Tuesday, 18 January 2011


Or, Keep It Simple, Stupid.

I'm talking about academic writing. There's a fetish for overlong sentences stuffed with elaborate, multisyllabic verbiage, designed as a performance of academic skills, rather than as a vehicle for them. Take, for instance, Judith Butler's Gender Trouble, a ground-breaking work which (ironically) breaks down the gender binaries by exposing gender as a constant and stressful performance. 

In the introduction to the 1999 edition, she actually has to defend herself against accusations of incomprehensibility by explaining that her ideas are so radical that standard grammar and English are inadequate for her purposes. Which is nonsense. Judith thinks that she's the profoundest thinker on the planet, and that being impenetrable demonstrates that. 

I'm not saying that complex ideas don't demand complex and subtle expression - but plenty of academics revel in a learned style which privileges over-complication. It's even worse when students try to do it - they can't, because it takes years of being institutionalised. It's very helpful though: when a student uses a word like 'soteriological', my plagiarism klaxons go off very loudly indeed. 

Some academics have had some fun with this: there's the Gunning Fog Index of complexity, and Oppenheimer wrote a fine journal article on Consequences of Erudite Vernacular Utilized Irrespective of Necessity: Problems With Using Long Words Needlessly. Oppenheimer got his reward and offered some wise advice:

For this he was awarded the 2006 Ig Nobel Prize in literature. At the Ig Nobel ceremony Oppenheimer gave what may be a perfect acceptance speech. Here it is in its entirety: "My research shows that conciseness is interpreted as intelligence. So, thank you".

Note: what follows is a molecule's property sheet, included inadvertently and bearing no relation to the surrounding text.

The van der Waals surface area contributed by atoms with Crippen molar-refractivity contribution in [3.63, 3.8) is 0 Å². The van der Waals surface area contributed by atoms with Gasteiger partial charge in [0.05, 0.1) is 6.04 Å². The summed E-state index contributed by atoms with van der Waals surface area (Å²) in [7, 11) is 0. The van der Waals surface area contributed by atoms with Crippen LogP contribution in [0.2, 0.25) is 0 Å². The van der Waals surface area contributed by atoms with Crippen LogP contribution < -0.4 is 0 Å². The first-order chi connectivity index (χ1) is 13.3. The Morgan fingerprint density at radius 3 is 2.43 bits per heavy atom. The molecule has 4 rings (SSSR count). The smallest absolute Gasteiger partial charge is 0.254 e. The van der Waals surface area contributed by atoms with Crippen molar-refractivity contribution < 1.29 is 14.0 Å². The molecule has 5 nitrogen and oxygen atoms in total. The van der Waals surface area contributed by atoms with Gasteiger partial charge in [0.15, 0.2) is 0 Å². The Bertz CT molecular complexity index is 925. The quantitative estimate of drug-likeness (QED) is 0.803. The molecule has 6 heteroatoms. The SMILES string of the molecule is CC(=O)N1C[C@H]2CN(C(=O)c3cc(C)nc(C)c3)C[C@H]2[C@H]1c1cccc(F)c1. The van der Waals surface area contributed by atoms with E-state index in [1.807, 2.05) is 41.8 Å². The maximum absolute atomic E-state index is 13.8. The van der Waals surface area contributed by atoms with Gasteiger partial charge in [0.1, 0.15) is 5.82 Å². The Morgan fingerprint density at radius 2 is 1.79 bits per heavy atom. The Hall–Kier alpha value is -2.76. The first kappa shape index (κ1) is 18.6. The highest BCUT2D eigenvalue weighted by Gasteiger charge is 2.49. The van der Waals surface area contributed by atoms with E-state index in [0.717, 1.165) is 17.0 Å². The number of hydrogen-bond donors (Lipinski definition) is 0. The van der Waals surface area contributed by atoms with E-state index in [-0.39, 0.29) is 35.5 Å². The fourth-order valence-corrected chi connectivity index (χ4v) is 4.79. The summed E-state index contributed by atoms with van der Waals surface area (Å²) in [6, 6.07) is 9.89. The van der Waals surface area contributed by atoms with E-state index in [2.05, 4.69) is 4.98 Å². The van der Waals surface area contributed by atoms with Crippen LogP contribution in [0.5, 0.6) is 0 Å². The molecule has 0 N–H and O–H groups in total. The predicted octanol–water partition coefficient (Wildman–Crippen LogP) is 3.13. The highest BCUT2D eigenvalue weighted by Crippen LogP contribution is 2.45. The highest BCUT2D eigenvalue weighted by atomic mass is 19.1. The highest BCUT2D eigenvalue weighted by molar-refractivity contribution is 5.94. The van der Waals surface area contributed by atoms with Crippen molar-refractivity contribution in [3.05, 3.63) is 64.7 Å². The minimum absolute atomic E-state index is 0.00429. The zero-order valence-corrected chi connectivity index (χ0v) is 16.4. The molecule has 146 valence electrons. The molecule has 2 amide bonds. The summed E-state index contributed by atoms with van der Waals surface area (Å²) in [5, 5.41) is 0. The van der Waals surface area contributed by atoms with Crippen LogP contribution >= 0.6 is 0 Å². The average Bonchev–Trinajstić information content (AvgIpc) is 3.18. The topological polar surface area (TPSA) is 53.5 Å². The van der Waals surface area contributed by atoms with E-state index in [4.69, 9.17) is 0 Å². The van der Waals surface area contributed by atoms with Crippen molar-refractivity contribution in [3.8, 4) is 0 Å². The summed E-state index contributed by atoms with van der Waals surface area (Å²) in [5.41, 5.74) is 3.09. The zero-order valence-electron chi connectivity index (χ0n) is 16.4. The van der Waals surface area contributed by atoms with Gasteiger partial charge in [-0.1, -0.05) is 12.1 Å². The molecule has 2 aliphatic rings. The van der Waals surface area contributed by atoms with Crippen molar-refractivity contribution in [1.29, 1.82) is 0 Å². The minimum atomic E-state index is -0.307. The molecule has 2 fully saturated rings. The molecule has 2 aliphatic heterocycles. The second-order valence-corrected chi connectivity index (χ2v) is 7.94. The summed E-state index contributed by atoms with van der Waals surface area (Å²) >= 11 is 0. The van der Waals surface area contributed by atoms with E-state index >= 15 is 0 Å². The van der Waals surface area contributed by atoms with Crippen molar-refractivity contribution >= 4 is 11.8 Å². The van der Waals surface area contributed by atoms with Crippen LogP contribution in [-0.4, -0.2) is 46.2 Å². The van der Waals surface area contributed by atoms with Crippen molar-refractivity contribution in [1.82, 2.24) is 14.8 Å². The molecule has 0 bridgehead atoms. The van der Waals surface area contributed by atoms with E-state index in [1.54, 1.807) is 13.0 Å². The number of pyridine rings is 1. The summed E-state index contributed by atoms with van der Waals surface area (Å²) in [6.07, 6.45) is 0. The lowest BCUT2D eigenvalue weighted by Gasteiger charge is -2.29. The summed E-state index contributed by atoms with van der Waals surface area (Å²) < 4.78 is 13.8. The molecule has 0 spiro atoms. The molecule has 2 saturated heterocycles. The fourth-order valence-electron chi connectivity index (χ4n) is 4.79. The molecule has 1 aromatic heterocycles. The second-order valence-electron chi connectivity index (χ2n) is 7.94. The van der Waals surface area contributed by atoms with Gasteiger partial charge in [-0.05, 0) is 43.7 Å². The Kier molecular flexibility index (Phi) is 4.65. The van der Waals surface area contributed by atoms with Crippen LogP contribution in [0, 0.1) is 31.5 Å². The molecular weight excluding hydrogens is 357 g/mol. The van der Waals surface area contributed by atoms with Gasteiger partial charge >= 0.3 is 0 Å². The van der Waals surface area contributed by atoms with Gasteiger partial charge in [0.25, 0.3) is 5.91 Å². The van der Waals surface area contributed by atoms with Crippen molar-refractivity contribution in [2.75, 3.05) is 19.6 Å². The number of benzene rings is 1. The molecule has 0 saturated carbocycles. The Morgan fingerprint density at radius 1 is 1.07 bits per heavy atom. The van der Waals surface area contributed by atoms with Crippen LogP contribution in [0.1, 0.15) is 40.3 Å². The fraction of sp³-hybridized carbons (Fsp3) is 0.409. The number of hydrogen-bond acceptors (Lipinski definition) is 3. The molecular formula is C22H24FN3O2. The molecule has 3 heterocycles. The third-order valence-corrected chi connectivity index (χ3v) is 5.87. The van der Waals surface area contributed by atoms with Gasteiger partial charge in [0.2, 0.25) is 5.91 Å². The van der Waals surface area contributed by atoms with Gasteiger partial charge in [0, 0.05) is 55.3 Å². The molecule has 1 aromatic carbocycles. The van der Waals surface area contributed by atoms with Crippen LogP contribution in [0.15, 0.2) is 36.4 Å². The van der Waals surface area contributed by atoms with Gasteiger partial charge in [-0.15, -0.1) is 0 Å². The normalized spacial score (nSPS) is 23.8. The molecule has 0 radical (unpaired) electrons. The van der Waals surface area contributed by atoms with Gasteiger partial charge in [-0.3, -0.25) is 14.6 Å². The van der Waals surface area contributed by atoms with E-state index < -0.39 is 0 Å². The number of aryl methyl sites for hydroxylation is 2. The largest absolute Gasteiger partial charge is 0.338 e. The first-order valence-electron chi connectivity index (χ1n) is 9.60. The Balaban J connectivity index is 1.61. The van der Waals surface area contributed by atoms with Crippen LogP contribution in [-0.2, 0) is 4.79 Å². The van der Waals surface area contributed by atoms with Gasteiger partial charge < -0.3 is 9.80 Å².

Academically, I have the opposite problem: finding time to write anything substantial. Luckily, I'm not alone: this is an amazing (and witty) paper on the topic. Click that link or click to enlarge the complete version below: it's brilliant. 


ed said...

Bhabha always gets me. Even the 'Introductions' to his work read like white noise. Exciting when you get the hang of what he's saying, but otherwise horrible.

'Gender Trouble', however, I kinda love. Granted, she could of cut down the jargon, but it would have been a much longer book if she had. And in her defence, she's not exactly writing for a mass-audience, is she? Maybe that smacks of elitism, I'm not sure. I'm just sceptical of those who attack critical theory for being 'impenetrable'. At worse, it can lead to Richard Dawkins dismissing Postmodernism altogether because he doesn't like its grammar: http://richarddawkins.net/articles/824-postmodernism-disrobed

The Plashing Vole said...

Totally agree about Bhabha: great mind, not such a great communicator. I also really rate Butler, and drew on her work heavily for my PhD, but I still think that she lacks fundamental communication and literacy skills. It's true that she's writing for a highly specialised audience, but that doesn't mean she or anyone else shouldn't aim for concision as well as precision. I'd recommend Habermas (in either language) as a great writer as well as theorist.

Thanks for the Dawkins article. The problem with scientists against postmodernism is that someone's told them that pomo is 'against' science, so they knock down an argument that doesn't exist.

Ewarwoowar said...

Ah, now that piece is interesting. It seems to me to perhaps be the basis of a thing I heard years ago and never knew if it was true or not.

In a philosophy exam, the question was 'define bravery'. One student wrote "this" and then submitted it and walked out.

Probably fake but it's a good tale!

The Plashing Vole said...

It's possible true. The entrance exam for the post-grad only All Souls College tends to consist of questions like that and I could envisage someone responding in that vein. But a grumpy marker could say it was a glib and superficial response.

I hope it is true.

Zoot Horn said...

Good story!
But let’s stifle it with a load of pedantic waffle.